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Backpacking on a budget


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Armed with a Euroline's 30-day pass this summer I had the freedom of Europe and did a backpacking tour of twelve different cities. Here are some tips for any backpacking adventures you may undertake in the future.

Packing lightly is crucial. Considering you may end up having to carry your rucksack for miles to get from your arrival point to your hostel, the worst thing you could possibly do is stuff every item of clothing you own in there. Pack carefully, ensuring that you only have the necessities, and you will have a drastically more enjoyable journey. Obviously it depends how long your trip is and where you are going, but I would aim to keep the weight of your bag below 10kg - anything over that and you’re going to be struggling.

You must time your arrival in each city carefully. Preferably avoid arriving at your destination late at night as making travel connections to your hostel can be difficult. Similarly, try not to arrive early morning as you will find a lack of places open. Another important factor to consider is the day on which you will be arriving. On weekends (especially Sundays) public transport is bound to run at different hours, and you may be inconvenienced by opening hours of shops etc.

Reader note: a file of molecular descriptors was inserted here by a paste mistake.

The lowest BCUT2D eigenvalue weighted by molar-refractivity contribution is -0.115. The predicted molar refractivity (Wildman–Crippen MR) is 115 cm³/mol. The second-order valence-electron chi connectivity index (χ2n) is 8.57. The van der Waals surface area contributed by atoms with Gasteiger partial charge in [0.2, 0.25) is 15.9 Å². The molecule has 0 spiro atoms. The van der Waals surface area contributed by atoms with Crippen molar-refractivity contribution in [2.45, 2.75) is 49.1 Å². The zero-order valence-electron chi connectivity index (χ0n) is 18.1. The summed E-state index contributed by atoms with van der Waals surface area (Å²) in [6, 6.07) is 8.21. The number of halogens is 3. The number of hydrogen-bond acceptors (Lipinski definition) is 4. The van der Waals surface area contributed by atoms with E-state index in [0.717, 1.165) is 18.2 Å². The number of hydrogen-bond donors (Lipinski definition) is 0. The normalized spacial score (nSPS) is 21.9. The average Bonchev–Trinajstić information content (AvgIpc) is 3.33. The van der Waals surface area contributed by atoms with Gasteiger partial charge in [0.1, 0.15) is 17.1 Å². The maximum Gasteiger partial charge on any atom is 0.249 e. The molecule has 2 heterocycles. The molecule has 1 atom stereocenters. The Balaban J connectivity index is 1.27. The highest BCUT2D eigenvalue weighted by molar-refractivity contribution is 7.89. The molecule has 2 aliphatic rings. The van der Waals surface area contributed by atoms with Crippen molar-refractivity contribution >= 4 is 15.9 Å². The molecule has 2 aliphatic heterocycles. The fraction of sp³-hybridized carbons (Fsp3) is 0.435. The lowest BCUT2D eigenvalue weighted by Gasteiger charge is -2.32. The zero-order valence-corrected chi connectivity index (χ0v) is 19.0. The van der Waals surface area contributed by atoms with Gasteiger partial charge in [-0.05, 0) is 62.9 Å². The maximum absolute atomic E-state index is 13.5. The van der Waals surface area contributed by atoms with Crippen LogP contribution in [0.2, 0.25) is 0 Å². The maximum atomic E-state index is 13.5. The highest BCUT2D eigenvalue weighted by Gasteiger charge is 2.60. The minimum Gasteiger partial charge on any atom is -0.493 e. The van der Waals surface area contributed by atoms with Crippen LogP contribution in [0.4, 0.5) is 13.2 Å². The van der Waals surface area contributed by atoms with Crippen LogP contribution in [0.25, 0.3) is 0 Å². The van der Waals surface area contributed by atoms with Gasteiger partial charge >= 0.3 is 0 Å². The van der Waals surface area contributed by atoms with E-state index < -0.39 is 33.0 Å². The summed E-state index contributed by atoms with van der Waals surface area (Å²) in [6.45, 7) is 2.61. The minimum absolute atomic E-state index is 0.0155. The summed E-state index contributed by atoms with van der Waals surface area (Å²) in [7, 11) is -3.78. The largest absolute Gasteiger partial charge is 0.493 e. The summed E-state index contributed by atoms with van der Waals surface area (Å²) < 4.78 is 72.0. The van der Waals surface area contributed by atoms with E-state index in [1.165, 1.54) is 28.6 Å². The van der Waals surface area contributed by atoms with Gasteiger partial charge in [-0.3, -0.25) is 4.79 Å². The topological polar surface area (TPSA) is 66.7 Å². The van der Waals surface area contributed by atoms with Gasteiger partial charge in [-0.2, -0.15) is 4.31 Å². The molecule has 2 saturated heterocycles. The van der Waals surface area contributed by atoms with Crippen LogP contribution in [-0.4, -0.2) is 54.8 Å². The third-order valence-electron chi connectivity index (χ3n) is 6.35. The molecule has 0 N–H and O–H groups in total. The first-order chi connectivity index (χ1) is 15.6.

Keeping your belongings safe isn’t hard when you know how. As long as you are sensible whilst carrying valuables around with you, you should be able to avoid theft. A money belt (different to a bum bag, as it goes under your clothes) is not a bad idea as your money and passport is never out of reach. Whilst on public transport keep your backpack within sight at all times, and never leave it unattended on a luggage rack. Hostels should be equipped with a locked luggage room where you can leave your bag for the day if you are too early for the check in time. Likewise, most hostel rooms will have lockers where you can leave your backpack, so there should be no concern that your belongings may be taken whilst you are out.

Cooking in hostels can save you ridiculous amounts of money. Before you book a hostel check if it has a kitchen which you can use. By buying ingredients from a nearby supermarket and splitting the cost and ingredients between a group, meals can be cooked for amazingly cheap prices. Although cooking for yourself is obviously more effort than eating out, surely it’s worth it for the money that is saved? In Europe, I found that I was paying between €3 and €4 for an evening meal, compared to the €10 or more that most restaurants were charging.

Make the most of the experience. Although by the end of your trip you will most likely be exhausted and beyond sick of living out of a rucksack, you have to remember that as a student this may be one of the only chances you get to explore. So rather than lazing around in your hostel for half the day, with time slowly wasting away, get out there and see what your choice of destination has to offer.

To buy your Eurolines pass online or to find out which cities a Eurolines pass allows you to travel to, go to

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